This was overheard in a discussion about Tonya Harding and Nancy Kerrigan. The speaker was saying that while Tonya may have known of the planned attack, she didn’t think she could “pull it through”. This is a mashup of “pull it off” and “go through with it”, both meaning to be able to accomplish something. A big thanks to John Kooser who heard this one and passed it on.
In the continuing series on malaphors describing those who are not very intelligent, I give you this “three way malaphor”. It is a tri-mashup of “not the sharpest tool in the shed” and “not the brightest bulb in the chandelier”, both describing someone who is not very smart, combined with “not the only fish in the sea” (plenty of other suitable persons). I have posted multiple variations of this subject in the past, including “not the brightest knife in the drawer”, “not the brightest bulb in the shed”, and “not the sharpest bulb in the shed”. It just shows that we may want to look in the mirror every once in awhile. A big thanks to Kimberly Gorgichuk for hearing this one and passing it on.
This one is from a tweet posted by Orlando Sentinel columnist Scott Maxwell. A reader wrote to him:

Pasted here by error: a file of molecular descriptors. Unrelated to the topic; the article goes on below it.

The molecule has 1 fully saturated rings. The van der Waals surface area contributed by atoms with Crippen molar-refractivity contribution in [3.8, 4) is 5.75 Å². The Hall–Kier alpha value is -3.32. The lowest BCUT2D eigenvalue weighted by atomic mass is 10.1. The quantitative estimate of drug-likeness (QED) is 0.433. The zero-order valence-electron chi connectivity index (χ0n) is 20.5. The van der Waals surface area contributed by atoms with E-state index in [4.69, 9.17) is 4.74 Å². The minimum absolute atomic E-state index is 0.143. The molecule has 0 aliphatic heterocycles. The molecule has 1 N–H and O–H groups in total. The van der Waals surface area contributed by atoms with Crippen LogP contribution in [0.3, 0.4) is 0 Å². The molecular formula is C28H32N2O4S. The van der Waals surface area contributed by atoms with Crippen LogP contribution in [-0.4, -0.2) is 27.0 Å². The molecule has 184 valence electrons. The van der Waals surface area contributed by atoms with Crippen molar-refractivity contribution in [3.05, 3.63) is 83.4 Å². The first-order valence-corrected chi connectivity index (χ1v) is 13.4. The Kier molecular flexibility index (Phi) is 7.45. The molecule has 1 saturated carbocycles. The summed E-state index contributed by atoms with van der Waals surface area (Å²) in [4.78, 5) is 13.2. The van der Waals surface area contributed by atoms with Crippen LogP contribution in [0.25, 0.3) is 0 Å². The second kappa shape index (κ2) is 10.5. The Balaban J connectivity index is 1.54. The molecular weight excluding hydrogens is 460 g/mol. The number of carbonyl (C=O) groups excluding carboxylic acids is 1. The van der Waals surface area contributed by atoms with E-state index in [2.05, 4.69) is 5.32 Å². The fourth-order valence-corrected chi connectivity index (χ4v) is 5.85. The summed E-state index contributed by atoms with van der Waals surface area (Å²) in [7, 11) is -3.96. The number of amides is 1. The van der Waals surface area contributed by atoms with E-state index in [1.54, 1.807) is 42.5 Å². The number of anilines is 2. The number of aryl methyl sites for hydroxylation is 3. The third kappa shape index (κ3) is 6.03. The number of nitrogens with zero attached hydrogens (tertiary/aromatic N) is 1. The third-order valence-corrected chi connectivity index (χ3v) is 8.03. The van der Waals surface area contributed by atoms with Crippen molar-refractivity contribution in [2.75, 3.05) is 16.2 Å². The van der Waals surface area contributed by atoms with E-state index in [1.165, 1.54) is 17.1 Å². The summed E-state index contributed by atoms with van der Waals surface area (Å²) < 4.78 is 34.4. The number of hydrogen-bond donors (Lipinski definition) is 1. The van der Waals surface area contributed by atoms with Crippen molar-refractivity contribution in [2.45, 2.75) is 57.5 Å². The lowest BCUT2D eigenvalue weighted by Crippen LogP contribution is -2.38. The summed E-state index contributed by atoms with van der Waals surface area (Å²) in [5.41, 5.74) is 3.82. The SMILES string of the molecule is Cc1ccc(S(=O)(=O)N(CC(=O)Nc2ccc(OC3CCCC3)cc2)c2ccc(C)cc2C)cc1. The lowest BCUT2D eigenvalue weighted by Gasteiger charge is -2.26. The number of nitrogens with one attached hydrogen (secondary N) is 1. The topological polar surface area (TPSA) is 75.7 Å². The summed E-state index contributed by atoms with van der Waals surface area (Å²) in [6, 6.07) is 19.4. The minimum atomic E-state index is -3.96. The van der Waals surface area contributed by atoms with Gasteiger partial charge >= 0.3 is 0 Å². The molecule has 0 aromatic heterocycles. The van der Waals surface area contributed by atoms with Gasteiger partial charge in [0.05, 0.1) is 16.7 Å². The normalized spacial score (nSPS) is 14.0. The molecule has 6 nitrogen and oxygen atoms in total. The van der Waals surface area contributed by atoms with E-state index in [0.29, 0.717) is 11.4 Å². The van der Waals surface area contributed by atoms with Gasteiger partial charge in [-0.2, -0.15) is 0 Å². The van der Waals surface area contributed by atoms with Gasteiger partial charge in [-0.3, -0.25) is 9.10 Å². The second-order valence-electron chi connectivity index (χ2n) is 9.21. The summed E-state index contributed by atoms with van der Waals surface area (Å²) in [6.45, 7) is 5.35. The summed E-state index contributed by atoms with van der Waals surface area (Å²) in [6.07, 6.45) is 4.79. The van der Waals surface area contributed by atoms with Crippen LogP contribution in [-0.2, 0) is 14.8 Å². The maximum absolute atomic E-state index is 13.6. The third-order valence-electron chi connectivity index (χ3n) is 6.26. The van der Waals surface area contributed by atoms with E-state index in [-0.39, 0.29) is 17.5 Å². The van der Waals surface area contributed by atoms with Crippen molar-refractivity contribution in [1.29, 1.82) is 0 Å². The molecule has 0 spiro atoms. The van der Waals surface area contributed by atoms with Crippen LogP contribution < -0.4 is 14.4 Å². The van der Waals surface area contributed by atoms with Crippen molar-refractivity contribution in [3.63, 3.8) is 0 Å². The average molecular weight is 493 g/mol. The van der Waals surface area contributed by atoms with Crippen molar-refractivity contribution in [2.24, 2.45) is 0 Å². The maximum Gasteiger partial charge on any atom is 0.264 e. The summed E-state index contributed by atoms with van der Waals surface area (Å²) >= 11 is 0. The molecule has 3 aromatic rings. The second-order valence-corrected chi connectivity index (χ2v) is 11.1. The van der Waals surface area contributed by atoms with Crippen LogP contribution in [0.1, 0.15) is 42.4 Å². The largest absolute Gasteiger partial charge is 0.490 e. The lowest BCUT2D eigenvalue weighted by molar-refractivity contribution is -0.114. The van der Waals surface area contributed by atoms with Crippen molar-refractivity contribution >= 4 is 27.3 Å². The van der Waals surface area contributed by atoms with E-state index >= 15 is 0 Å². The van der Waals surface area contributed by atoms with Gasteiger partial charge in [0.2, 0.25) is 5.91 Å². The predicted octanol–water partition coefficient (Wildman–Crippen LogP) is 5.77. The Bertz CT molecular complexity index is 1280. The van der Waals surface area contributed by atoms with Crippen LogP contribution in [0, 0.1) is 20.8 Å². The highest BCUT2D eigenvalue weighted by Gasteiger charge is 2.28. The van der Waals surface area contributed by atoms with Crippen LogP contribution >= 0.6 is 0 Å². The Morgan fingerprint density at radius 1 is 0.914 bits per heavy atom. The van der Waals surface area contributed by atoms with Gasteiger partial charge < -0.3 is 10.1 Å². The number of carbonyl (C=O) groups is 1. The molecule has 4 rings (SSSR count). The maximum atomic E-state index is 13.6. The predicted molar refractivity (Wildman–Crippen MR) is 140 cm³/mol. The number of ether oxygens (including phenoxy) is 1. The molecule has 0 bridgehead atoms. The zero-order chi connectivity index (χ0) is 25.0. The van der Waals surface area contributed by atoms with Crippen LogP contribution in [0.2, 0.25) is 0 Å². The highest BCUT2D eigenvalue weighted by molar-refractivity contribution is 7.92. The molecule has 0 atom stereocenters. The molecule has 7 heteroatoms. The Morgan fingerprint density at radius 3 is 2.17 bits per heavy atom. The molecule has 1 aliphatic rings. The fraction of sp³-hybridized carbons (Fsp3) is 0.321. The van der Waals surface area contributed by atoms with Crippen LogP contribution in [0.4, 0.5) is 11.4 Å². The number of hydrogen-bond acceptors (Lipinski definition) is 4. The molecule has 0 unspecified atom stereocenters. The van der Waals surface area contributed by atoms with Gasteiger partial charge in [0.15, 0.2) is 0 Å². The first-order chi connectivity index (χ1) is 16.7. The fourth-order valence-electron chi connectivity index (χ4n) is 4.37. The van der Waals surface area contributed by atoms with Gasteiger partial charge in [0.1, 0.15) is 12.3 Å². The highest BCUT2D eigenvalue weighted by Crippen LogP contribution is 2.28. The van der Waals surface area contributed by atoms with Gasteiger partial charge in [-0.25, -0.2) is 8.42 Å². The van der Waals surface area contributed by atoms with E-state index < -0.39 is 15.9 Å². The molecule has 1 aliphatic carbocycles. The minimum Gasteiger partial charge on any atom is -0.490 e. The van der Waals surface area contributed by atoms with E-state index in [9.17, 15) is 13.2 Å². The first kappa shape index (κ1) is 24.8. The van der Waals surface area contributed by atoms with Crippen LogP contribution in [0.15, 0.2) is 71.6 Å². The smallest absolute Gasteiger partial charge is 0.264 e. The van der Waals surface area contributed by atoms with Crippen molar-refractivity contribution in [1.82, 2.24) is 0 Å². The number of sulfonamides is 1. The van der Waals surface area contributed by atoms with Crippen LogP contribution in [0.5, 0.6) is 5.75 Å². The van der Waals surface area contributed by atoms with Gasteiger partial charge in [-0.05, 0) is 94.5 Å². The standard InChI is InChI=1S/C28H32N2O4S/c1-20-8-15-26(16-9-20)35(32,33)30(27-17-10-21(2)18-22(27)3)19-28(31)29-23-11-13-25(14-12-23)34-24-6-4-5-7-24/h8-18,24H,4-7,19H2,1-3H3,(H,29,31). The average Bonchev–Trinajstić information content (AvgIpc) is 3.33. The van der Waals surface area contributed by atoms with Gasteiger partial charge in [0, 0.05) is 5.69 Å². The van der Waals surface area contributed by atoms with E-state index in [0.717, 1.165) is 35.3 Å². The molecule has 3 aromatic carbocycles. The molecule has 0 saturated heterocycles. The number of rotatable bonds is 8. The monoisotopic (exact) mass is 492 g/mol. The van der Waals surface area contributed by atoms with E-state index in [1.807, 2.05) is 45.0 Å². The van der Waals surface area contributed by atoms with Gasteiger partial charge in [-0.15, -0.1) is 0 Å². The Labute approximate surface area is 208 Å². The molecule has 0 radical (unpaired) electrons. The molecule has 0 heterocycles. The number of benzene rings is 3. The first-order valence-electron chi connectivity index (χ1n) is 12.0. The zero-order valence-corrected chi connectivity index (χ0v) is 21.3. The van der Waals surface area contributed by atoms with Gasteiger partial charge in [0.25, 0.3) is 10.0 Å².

“Back when I was a pre-K teacher, I was also a responsible gun-owner. Never had a shooting, but if I had, I couldn’t have managed 20 kids AND a gun. The two hats should never cross.”
This is a mashup of “wearing two hats” (to hold or function in one position or role) and “crossing paths” (to meet someone by chance and not by choice). A tip of the hat to Tom Justice for seeing this one and sending it in.
This jumble was spoken by someone who was relating that she had no been motivated in the past but was now ready to move forward. It is a mashup of “on the back burner” (postponed or suspended) and “take a back seat” (occupy an inferior position; allow another to be in control). Both idioms contain the word “back”, causing I suspect the confusion. Not sure I have left my motivation on the back seat of the car, but certainly my wallet and sunglasses. A big thanks to Lynn Hannula Johnson for hearing this one and sending it in.
Had to post this congruent conflation immediately, as it was said last night by former Trump aide Sam Nunberg on in an MSNBC interview. Given the context, Nunberg mixed “give me a break”, and “are you kidding me?”, both scoffling retorts to something that seems unbelievable or ridiculous.“Are you giving me a break?” Spin.com calls it a “Borat-esque phrase”, but you and I know it to be a beautifully constructed malaphor. https://www.spin.com/2018/03/ex-trump-aide-sam-nunberg-was-unhinged-long-before-todays-meltdown/
A big thanks to Frank King for hearing this one and passing it on.
If you liked this jumble, take a break and pick up my book on malaphors, “He Smokes Like a Fish and other Malaphors”, available on Amazon! Just click here: https://www.amazon.com/dp/0692652205